That’s what makes this thinking so dangerous: It’s not just insulting: It’s encouraging people not to even try.

The irony of such neo-Luddite thinking is that we’ve been through this many times before. History is full of examples of people resisting changes in technology, science, medicine and social organization: You can Google it, or even find it in your local library. Even if you dismiss history, your own thinking should be challenging you: If there’s exists a generation of young people who prefer to text each other than speak in-person or on the phone, what makes you think they’re going to take your call when you’re trying to earn their business? No answer is ever given: Just blank out.

All of which takes us back to the business of predictions and prescriptions. Using Einstein’s quote to claim that today’s youth are incapable of interacting with each other is unfortunate. We’re fairly certain Facebook has been able to bring a billion people together into a giant customer market without placing a single phone call. We’ve personally just completed a complex refinance of our mortgage without ever speaking to our mortgage professional: Email and text worked just fine. Yet examples have little effect if you don’t want to see the world as it is: Quotes from the past are much better dire warnings about the future.

So we’ll offer one of our own, in the same spirit, just in case it might change your mind:

“This ‘telephone’ has too many shortcomings to be seriously considered as a means of communication. The device is inherently of no value to us. – Western Union memo, 1876?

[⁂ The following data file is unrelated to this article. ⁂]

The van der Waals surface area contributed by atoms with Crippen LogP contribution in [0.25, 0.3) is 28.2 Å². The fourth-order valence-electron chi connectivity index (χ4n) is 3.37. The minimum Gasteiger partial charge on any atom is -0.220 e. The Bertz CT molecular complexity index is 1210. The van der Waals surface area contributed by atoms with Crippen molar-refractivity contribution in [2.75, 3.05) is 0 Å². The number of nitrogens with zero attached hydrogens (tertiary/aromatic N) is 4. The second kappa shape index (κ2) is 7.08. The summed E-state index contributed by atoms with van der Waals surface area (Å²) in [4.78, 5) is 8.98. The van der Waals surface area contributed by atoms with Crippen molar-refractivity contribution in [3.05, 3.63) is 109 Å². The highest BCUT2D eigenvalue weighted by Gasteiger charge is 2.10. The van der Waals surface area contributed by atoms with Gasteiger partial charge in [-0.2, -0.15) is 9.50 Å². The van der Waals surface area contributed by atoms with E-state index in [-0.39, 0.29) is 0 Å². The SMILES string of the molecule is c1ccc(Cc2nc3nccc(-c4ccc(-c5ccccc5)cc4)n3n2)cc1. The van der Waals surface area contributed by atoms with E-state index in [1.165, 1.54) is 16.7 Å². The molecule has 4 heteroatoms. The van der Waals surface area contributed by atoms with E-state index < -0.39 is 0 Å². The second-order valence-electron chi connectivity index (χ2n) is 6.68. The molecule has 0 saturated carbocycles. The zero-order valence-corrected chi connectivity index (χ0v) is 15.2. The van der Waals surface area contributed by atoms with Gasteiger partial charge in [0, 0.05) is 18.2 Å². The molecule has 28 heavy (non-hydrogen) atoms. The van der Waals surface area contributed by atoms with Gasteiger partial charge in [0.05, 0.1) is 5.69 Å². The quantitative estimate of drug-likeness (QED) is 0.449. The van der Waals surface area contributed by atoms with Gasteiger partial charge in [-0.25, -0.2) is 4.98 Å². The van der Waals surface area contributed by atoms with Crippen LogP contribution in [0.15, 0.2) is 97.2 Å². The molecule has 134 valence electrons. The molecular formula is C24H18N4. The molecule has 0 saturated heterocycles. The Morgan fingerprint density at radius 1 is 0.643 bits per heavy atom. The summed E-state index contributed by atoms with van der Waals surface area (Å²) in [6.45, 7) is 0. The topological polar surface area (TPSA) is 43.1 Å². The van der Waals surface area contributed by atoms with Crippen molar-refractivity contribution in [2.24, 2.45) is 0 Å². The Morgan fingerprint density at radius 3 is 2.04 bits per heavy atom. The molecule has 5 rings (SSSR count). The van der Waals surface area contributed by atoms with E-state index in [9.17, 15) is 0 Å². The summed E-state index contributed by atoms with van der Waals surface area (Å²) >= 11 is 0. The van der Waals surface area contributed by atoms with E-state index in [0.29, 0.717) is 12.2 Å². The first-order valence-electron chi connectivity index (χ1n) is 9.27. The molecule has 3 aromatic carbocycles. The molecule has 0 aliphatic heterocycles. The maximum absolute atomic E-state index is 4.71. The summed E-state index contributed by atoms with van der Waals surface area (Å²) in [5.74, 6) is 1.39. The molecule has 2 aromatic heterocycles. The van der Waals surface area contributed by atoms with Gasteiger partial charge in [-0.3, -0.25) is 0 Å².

Ask yourself, have you ever heard of anyone today paying their “Western Union” phone bill each month?

Be strong. Be brave. Be bold. But most of all, live in the future, not the past. It’s where all the action is going to be.


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5 replies
  1. Ken Montville
    Ken Montville says:

    Matthew is nothing if not opinionated.

    Yes, lots of irony and as I once heard from a panel or “top producers” years ago, “Technology will not replace the real estate agent. Real estate agents who embrace technology will replace those that don’t.”

    I wonder if another issue might be addressed. It seems that the average age of real estate agents keeps moving up while the average age of the home buyer/seller keeps moving down. What does it say about the profession that not enough young(er) people (Gen Y and Gen Z) are entering the field. Eventually, we’ll age out.

    Maybe technology is replacing the real estate agent.

    Reply
    • Matthew Ferrara
      Matthew Ferrara says:

      Hey Ken — appreciate your comment. Actually, the average age of the buyer/seller is moving UP in the last five years. That trend should continue for quite some time, as structural issues in the economy – such as unemployment, wage stagnation and college tuition debt keep younger buyers under 1/3 of the market pretty much into the next decade. The average buyer was 44, seller 47, I think in last year’s NAR report (off top of head). So, having said that, it’s not a generational thing, really. ALL generations want their doctors, lawyers, mechanics and yes, real estate agents, to use technology to get the job done. And without a doubt, that means embracing social media and texting as well.

      You’re also right about younger people NOT getting into the field, too. We should really worry – the number of under-30s has HALVED in the last five years. Many reasons can be cited, but perhaps one reason is that young people might not see the real estate profession as one that embraces and leverages technology – and when it does, only with great reluctance and resistance. I’d say that’s not the winning formula for attracting the bright and energetic minds of Gen Y!

      Reply